Tom Tullis is Vice President of Usability and User Insight at Fidelity Investments and Adjunct Professor at Bentley University in the Human Factors in Information Design program. He joined Fidelity in 1993 and was instrumental in the development of the company’s usability department, including a state-of-the-art Usability Lab. Prior to joining Fidelity, he held positions at Canon Information Systems, McDonnell Douglas, Unisys Corporation, and Bell Laboratories. He and Fidelity’s usability team have been featured in a number of publications, including Newsweek , Business 2.0 , Money , The Boston Globe , The Wall Street Journal , and The New York Times.

Read More Show Less

Read an Excerpt

Measuring the User Experience

Collecting, Analyzing, and Presenting Usability Metrics
By Tom Tullis Bill Albert

MORGAN KAUFMANN PUBLISHERS

Copyright © 2008 Elsevier Inc.
All right reserved.

ISBN: 978-0-08-055826-4


Chapter One

Introduction

The goal of this book is to show how usability metrics can be a powerful tool for successfully evaluating the user experience for any product. When some people think about usability metrics, they feel overwhelmed by complicated formulas, contradictory research, and advanced statistical methods. We hope to demystify much of the research and focus on the practical application of usability metrics. We'll walk you through a step-by-step approach to collecting, analyzing, and presenting usability metrics. We'll help you choose the right metrics for each situation or application, and show you how to use them to produce reliable, actionable results without breaking your budget. We'll give you guidelines and tips for analyzing a wide range of usability metrics and provide many different examples of how to present usability metrics to others in simple and effective ways.

Our intention is to make this book a practical, how-to guide about measuring the usability of any product. We aren't going to give you a lot of formulas; in fact, there are very few. The statistics will be fairly limited, and the calculations can be done easily in Excel or some other common software package or web application. Our goal is to give you the tools you need to evaluate the usability of any product, without overwhelming you with unnecessary details.

This book is both product- and technology-neutral. The usability metrics we describe can be used for practically any type of product and any type of technology. This is one of the great features of usability metrics: They aren't just for websites or any single technology. For example, task success and satisfaction are equally valid whether you evaluate a website, a treadmill, or a toaster. More advanced technologies, such as websites, mobile phones, software, and consumer electronics, are of special concern because they're generally more complicated, but the basic premise remains the same.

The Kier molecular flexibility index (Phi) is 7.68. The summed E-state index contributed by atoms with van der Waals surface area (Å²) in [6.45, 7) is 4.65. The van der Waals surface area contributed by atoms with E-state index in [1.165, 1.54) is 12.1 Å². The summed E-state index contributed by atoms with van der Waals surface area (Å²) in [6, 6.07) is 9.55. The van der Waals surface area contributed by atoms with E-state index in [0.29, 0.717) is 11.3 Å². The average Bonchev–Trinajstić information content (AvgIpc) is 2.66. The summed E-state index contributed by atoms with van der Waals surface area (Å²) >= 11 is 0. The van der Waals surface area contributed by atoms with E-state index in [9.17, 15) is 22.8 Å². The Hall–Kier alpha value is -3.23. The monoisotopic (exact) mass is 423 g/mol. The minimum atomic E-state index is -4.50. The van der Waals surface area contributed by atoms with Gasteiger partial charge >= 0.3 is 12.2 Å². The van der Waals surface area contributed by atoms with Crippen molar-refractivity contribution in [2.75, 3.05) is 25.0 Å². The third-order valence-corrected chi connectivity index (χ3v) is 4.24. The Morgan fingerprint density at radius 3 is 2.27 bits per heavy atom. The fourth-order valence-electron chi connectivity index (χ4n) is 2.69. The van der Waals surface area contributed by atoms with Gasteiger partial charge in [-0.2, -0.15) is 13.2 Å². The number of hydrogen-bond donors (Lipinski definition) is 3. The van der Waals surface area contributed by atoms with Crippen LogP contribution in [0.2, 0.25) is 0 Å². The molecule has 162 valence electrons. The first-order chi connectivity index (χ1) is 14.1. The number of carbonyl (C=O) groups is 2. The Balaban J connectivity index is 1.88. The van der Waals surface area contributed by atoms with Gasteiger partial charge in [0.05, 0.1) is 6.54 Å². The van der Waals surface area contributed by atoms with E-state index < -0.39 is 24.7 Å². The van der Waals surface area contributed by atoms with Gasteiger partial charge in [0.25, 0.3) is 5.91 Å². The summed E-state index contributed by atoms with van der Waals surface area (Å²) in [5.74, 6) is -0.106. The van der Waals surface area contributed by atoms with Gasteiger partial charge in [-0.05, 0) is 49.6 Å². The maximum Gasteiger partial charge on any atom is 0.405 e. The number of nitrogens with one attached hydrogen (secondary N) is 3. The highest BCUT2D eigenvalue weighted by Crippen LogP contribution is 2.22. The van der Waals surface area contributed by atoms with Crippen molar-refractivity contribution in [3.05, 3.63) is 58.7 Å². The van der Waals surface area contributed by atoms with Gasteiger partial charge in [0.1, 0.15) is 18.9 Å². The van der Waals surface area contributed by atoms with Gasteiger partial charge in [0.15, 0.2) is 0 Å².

The "half-life" of usability metrics is much greater than any specific design or technology. Despite all the changes in technology, the metrics essentially stay the same. Some metrics may change with the development of new technologies to measure usability, but the underlying phenomena being measured don't change. where exactly a user is looking on the screen. Now, with the latest advances in eye-tracking technology, measurement has become much easier and far more accurate.

So why did we write this book? There's certainly no shortage of books on human factors, statistics, experimental design, and usability methods. Some of those books even cover the more common usability metrics. Does a book that focuses entirely on usability metrics even make sense? Obviously, we think so. In our (humble) opinion, this book makes five unique contributions to the realm of usability publications:

* We take a comprehensive look at usability metrics. No other books review so many different usability metrics. We provide details on collecting, analyzing, and presenting nearly every type of usability metric you could possibly use.

* This book takes a practical approach. We assume you're interested in applying usability metrics as part of your job. We don't waste your time with unnecessary details. We want you to be able to use these metrics easily every day. If you're interested in the theoretical side, we point you to additional resources.

* We provide help in making the right decisions about usability metrics. One of the most difficult aspects of a usability professional's job is deciding whether to collect metrics and, if so, which ones to use. We guide you through the decision process so that you find the right metrics for your situation.

* We provide many examples of how usability metrics have been applied within different organizations and how they have been used to address specific usability questions. We also provide in-depth case studies to help you determine how best to use the information revealed by the usability metrics.

* We present usability metrics that can be used with any product or technology. We take a broad view so that these usability metrics can be helpful throughout your career even as technology and products change.

1.1 ORGANIZATION OF THIS BOOK

This book is organized into three main parts. The first one (Chapters 1–3) provides background information needed to get up to speed on usability metrics. This part is intended for those who are less familiar with usability, data analysis, or statistics.

* Chapter 1 provides an overview of usability and usability metrics. We define user experience, usability, and different types of usability metrics; discuss the value of measuring the user experience; and dispel some of the common myths about usability metrics.